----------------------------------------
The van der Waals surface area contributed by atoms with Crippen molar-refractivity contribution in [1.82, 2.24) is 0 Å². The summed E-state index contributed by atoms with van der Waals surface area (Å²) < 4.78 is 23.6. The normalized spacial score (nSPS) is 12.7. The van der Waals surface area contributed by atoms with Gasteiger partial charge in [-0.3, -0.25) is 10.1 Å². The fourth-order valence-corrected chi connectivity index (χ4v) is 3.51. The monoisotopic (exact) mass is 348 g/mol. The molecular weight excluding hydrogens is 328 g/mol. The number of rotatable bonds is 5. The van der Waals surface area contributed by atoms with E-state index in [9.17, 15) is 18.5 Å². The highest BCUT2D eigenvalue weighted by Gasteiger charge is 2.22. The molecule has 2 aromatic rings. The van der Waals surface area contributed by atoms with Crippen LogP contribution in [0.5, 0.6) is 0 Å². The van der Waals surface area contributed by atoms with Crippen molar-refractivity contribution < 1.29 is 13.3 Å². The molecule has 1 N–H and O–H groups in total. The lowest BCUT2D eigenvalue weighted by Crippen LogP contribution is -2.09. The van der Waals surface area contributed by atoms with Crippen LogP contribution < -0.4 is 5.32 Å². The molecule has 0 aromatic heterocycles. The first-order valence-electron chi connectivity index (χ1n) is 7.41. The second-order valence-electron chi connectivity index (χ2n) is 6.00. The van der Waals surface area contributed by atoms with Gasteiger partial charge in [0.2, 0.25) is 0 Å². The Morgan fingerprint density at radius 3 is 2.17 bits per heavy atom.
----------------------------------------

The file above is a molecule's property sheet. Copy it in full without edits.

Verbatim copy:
The van der Waals surface area contributed by atoms with Crippen molar-refractivity contribution in [1.82, 2.24) is 0 Å². The summed E-state index contributed by atoms with van der Waals surface area (Å²) < 4.78 is 23.6. The normalized spacial score (nSPS) is 12.7. The van der Waals surface area contributed by atoms with Gasteiger partial charge in [-0.3, -0.25) is 10.1 Å². The fourth-order valence-corrected chi connectivity index (χ4v) is 3.51. The monoisotopic (exact) mass is 348 g/mol. The molecular weight excluding hydrogens is 328 g/mol. The number of rotatable bonds is 5. The van der Waals surface area contributed by atoms with E-state index in [9.17, 15) is 18.5 Å². The highest BCUT2D eigenvalue weighted by Gasteiger charge is 2.22. The molecule has 2 aromatic rings. The van der Waals surface area contributed by atoms with Crippen LogP contribution in [0.5, 0.6) is 0 Å². The van der Waals surface area contributed by atoms with Crippen molar-refractivity contribution < 1.29 is 13.3 Å². The molecule has 1 N–H and O–H groups in total. The lowest BCUT2D eigenvalue weighted by Crippen LogP contribution is -2.09. The van der Waals surface area contributed by atoms with Crippen LogP contribution < -0.4 is 5.32 Å². The molecule has 0 aromatic heterocycles. The first-order valence-electron chi connectivity index (χ1n) is 7.41. The second-order valence-electron chi connectivity index (χ2n) is 6.00. The van der Waals surface area contributed by atoms with Gasteiger partial charge in [0.2, 0.25) is 0 Å². The Morgan fingerprint density at radius 3 is 2.17 bits per heavy atom.